The Tokyo Metropolitan Institute of Medical Science (TMiMS) was established in April 2011 as a result of the merger of three institutes; the Tokyo Metropolitan Institute for Neuroscience, the Tokyo Metropolitan Institute of Psychiatry, and the Tokyo Metropolitan Institute of Medical Science, all of which had been founded in early- to mid-1970s with the support of the Tokyo Metropolitan Government and had existed at different locations in Tokyo. The scientists from three different disciplines came together in a new research building in a quiet residential area at Kamikitazawa in Setagaya-ku, about 15 minutes by train from Shinjuku. The institute is under the continuous support of the Tokyo Metropolitan Government, and our aim is to advance medical research and improve the health and welfare of people living in the metropolises through collaborative research in basic life sciences, medical sciences, social medicine, and nursing.
In a metropolis such as Tokyo, people suffer from various diseases and other health-related problems unique to urban life-styles. These include mental disturbances caused by stresses associated with daily life, diseases associated with longevity, and diseases caused by complicated genetic traits as well as infectious diseases caused by viruses such as hepatitis, influenza, and other outbreaks. We are studying these problems using a unique combination of disciplines, technology and expertise.
We conduct forefront basic research in various biological fields including genome and protein functions, stem cells and development, genetic diseases, brain functions, neurobiology, neurodegeneration, stem cells and development, virus infection, allergy, schizophrenia, and depression. Using the state-of-art and newest technology and equipment, we are identifying molecules and mechanisms responsible for various biological phenomena as well as for disease progression. These knowledge and technology will be used to predict and prevent diseases, and develop new drugs and therapies that can be tailored to individual patients.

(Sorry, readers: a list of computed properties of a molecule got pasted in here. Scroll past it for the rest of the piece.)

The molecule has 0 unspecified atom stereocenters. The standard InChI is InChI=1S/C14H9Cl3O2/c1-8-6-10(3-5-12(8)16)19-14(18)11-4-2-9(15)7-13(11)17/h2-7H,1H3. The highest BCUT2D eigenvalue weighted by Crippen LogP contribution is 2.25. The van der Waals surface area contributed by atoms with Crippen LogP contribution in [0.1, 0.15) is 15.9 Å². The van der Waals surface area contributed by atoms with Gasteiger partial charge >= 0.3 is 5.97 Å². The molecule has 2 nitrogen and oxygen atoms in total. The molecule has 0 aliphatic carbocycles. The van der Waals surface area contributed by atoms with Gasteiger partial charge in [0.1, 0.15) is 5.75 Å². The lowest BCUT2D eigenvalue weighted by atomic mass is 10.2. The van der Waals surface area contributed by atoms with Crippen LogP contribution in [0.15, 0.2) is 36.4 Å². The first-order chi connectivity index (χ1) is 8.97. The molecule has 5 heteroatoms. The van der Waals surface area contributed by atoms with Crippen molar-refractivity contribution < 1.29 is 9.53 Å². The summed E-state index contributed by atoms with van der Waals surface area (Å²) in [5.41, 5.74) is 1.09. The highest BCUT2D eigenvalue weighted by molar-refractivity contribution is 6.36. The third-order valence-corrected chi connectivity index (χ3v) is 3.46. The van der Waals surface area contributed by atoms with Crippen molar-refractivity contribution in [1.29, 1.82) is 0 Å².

We also emphasize importance of sociomedical approaches, including large scale cohort studies aimed at identifying social and environmental factors associated with mental health of youths. We develop effective care and nursing systems for elderly people suffering from dementia, and provide those suffering from progressive and currently incurable diseases such as ALS (amyotrophic lateral sclerosis）with innovative care systems to improve QOL of these patients.